Further, USA Swimming should develop materials to help abused athletes cooperate with investigations and hearings.

In a teleconference with the media, Vieth said that of the 150 cases he reviewed, all were investigated by USA Swimming, but approximately one-third were not pursued by the organization.

Wielgus noted, “… there are cases that could not move forward based off of insufficient evidence, a noncompliant victim or an unfounded account. All 150 cases reviewed by Victor Vieth in the report were looked into by USA Swimming and these cases were not all specific to abuse.”

Despite the report, there are still calls for USA Swimming’s management to step down, particularly Wielgus. Robert Allard, one of the most outspoken of these and who has represented or explored representing a number of former child athletes against USA Swimming, said the report alone does not resolve the issue. In addition, he calls for a change in leadership and possible criminal charges against the higher-ups, whom he accuses of knowingly protecting criminal coaches.

“Moving forward is only one part of the solution,” said Allard, of the San Jose, Calif.-based firm Corsiglia McMahon & Allard. “The fact remains that to bring justice to the countless past victims of sex abuse, our criminal justice system is built to punish the wrongdoers. … This conduct was known for years, if not decades, by these leaders, and nothing was done against the molesters. There needs to be some accountability there. It’s part of their healing process; it’s part of their sense of needing justice … and there has to be a leadership group in place who is going to be proactive and will act to prevent abuse from happening in the first place. …”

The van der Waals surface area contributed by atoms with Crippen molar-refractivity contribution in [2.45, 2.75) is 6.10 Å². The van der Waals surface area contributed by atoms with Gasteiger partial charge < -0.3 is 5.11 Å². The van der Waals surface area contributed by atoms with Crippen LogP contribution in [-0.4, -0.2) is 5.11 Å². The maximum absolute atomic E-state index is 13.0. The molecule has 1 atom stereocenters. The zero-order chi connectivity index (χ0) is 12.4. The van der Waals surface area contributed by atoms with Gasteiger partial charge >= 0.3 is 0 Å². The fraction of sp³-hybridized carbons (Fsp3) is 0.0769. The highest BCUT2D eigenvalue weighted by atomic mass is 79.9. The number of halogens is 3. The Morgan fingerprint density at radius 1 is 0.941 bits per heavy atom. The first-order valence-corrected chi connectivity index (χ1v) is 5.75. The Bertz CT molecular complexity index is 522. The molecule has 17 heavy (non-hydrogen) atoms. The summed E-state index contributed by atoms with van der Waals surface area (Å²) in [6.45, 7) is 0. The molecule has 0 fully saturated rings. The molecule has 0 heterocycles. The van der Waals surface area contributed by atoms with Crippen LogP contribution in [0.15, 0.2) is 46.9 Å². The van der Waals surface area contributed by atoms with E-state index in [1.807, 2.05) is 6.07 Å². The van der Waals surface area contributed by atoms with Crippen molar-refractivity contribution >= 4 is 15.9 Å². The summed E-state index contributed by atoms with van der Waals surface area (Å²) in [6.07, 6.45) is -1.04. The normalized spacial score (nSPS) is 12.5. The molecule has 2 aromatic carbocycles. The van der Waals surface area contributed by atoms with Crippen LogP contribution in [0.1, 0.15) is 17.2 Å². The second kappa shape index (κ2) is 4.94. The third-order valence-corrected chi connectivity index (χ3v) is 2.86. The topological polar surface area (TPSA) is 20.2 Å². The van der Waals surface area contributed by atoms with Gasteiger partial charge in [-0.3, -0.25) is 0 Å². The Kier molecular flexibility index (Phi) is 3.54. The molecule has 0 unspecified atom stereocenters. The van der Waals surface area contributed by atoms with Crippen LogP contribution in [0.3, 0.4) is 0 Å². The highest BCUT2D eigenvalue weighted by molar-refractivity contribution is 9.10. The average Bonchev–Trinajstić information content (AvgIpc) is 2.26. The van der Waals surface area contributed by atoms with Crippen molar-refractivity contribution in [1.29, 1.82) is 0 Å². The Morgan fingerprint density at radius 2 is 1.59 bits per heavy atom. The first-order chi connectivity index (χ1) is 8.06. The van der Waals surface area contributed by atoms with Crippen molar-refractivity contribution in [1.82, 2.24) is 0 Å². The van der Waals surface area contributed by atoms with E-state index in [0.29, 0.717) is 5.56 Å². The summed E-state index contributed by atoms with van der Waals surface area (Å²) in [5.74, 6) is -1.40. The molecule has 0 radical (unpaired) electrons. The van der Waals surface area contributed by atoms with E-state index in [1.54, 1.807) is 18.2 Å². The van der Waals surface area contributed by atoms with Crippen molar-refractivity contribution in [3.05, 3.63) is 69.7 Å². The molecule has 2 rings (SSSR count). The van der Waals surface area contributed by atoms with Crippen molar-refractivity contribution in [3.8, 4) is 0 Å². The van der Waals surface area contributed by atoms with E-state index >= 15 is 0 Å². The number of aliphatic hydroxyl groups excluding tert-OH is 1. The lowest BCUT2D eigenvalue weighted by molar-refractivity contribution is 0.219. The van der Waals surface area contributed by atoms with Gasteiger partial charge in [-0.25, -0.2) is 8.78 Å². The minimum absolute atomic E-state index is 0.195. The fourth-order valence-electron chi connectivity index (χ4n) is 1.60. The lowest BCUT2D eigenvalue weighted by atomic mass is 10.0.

Wielgus said his organization’s leadership will remain in place. “USA Swimming continues to remain confident in its leadership, both volunteer and staff,” he said. “I’m proud of the steps the organization has taken to develop its Safe Sport program. The fact that USA Swimming took the steps to commission this report and bring an independent party to review its Safe Sport efforts says a lot about our commitment to raising awareness and reducing the risk of abuse in our sport.”

In January, California State Sen. Jim Beall, (D-San Jose) introduced two bills that would lengthen the amount of time child sex abuse victims have to press charges and file lawsuits. If passed, Senate Bill 926 would raise the age at which victims can seek prosecution from 28 to 40 years old. Senate Bill 924 addresses lawsuits, proposing that victims have until the age of 40 to sue, rather than the current 26, and that victims have five years from the time the causal link between sexual abuse and psychological damage is discovered, rather than the current three years.

Last year, Beall proposed a similar bill. USA Swimming made headlines by hiring a lobbyist to oppose last year’s SB 131, causing some to draw parallels between it and the Catholic Church. Though the legislation passed both houses, it was vetoed by California Gov. Jerry Brown.

Allard said this year’s bills address a key complaint of USA Swimming’s, namely that last year’s legislation targeted nonprofit organizations. This time around, the law would apply to any organization, he said.